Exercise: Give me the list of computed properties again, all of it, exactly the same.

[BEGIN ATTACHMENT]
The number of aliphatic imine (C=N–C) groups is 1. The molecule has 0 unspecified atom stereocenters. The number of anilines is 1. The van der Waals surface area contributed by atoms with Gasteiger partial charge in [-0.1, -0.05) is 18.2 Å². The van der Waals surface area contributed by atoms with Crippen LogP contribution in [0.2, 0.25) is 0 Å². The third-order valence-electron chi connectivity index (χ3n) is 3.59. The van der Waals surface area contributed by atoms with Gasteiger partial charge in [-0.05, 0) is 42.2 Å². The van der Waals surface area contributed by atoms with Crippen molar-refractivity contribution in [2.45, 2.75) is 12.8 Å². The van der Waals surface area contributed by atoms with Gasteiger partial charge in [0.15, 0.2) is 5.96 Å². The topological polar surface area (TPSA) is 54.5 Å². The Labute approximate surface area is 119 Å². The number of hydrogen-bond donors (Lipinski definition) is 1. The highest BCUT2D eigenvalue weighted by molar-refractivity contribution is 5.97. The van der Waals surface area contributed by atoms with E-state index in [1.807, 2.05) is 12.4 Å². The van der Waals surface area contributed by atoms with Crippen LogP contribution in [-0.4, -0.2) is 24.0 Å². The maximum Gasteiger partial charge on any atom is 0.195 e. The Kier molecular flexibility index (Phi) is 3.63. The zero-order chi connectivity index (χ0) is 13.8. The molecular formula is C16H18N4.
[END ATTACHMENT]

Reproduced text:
The number of aliphatic imine (C=N–C) groups is 1. The molecule has 0 unspecified atom stereocenters. The number of anilines is 1. The van der Waals surface area contributed by atoms with Gasteiger partial charge in [-0.1, -0.05) is 18.2 Å². The van der Waals surface area contributed by atoms with Crippen LogP contribution in [0.2, 0.25) is 0 Å². The third-order valence-electron chi connectivity index (χ3n) is 3.59. The van der Waals surface area contributed by atoms with Gasteiger partial charge in [-0.05, 0) is 42.2 Å². The van der Waals surface area contributed by atoms with Crippen molar-refractivity contribution in [2.45, 2.75) is 12.8 Å². The van der Waals surface area contributed by atoms with Gasteiger partial charge in [0.15, 0.2) is 5.96 Å². The topological polar surface area (TPSA) is 54.5 Å². The Labute approximate surface area is 119 Å². The number of hydrogen-bond donors (Lipinski definition) is 1. The highest BCUT2D eigenvalue weighted by molar-refractivity contribution is 5.97. The van der Waals surface area contributed by atoms with E-state index in [1.807, 2.05) is 12.4 Å². The van der Waals surface area contributed by atoms with Crippen LogP contribution in [-0.4, -0.2) is 24.0 Å². The maximum Gasteiger partial charge on any atom is 0.195 e. The Kier molecular flexibility index (Phi) is 3.63. The zero-order chi connectivity index (χ0) is 13.8. The molecular formula is C16H18N4.